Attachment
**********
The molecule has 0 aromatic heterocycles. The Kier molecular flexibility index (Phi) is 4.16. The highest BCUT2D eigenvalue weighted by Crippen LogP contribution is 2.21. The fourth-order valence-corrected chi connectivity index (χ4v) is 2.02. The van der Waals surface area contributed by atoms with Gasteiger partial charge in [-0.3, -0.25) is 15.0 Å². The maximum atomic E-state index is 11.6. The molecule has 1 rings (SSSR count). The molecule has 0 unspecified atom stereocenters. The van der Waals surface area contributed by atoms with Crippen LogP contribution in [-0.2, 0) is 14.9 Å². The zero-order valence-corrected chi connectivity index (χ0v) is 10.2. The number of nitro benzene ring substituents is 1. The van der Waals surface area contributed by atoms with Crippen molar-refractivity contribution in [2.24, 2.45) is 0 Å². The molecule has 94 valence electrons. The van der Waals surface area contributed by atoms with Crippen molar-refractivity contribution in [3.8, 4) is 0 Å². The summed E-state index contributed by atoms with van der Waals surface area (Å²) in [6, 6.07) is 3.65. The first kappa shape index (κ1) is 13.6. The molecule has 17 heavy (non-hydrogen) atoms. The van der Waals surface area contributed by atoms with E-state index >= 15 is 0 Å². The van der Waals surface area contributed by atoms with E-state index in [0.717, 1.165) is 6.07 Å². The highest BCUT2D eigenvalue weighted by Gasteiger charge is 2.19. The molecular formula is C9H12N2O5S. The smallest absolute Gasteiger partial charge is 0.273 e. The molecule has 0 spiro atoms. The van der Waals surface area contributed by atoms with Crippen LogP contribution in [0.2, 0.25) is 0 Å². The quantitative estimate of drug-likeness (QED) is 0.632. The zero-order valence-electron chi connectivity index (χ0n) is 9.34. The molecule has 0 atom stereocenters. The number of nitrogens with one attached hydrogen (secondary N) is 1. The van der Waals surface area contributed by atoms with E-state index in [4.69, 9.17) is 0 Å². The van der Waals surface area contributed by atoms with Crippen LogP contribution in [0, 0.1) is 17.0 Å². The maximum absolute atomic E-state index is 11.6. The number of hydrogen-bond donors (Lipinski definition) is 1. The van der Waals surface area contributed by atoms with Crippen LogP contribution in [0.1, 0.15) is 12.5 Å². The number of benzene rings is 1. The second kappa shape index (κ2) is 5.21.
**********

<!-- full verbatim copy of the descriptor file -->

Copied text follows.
The molecule has 0 aromatic heterocycles. The Kier molecular flexibility index (Phi) is 4.16. The highest BCUT2D eigenvalue weighted by Crippen LogP contribution is 2.21. The fourth-order valence-corrected chi connectivity index (χ4v) is 2.02. The van der Waals surface area contributed by atoms with Gasteiger partial charge in [-0.3, -0.25) is 15.0 Å². The maximum atomic E-state index is 11.6. The molecule has 1 rings (SSSR count). The molecule has 0 unspecified atom stereocenters. The van der Waals surface area contributed by atoms with Crippen LogP contribution in [-0.2, 0) is 14.9 Å². The zero-order valence-corrected chi connectivity index (χ0v) is 10.2. The number of nitro benzene ring substituents is 1. The van der Waals surface area contributed by atoms with Crippen molar-refractivity contribution in [2.24, 2.45) is 0 Å². The molecule has 94 valence electrons. The van der Waals surface area contributed by atoms with Crippen molar-refractivity contribution in [3.8, 4) is 0 Å². The summed E-state index contributed by atoms with van der Waals surface area (Å²) in [6, 6.07) is 3.65. The first kappa shape index (κ1) is 13.6. The molecule has 17 heavy (non-hydrogen) atoms. The van der Waals surface area contributed by atoms with E-state index >= 15 is 0 Å². The van der Waals surface area contributed by atoms with E-state index in [0.717, 1.165) is 6.07 Å². The highest BCUT2D eigenvalue weighted by Gasteiger charge is 2.19. The molecular formula is C9H12N2O5S. The smallest absolute Gasteiger partial charge is 0.273 e. The molecule has 0 spiro atoms. The van der Waals surface area contributed by atoms with Crippen LogP contribution in [0.2, 0.25) is 0 Å². The quantitative estimate of drug-likeness (QED) is 0.632. The zero-order valence-electron chi connectivity index (χ0n) is 9.34. The molecule has 0 atom stereocenters. The number of nitrogens with one attached hydrogen (secondary N) is 1. The van der Waals surface area contributed by atoms with E-state index in [4.69, 9.17) is 0 Å². The van der Waals surface area contributed by atoms with Crippen LogP contribution in [0, 0.1) is 17.0 Å². The maximum absolute atomic E-state index is 11.6. The number of hydrogen-bond donors (Lipinski definition) is 1. The van der Waals surface area contributed by atoms with Crippen LogP contribution in [0.1, 0.15) is 12.5 Å². The number of benzene rings is 1. The second kappa shape index (κ2) is 5.21.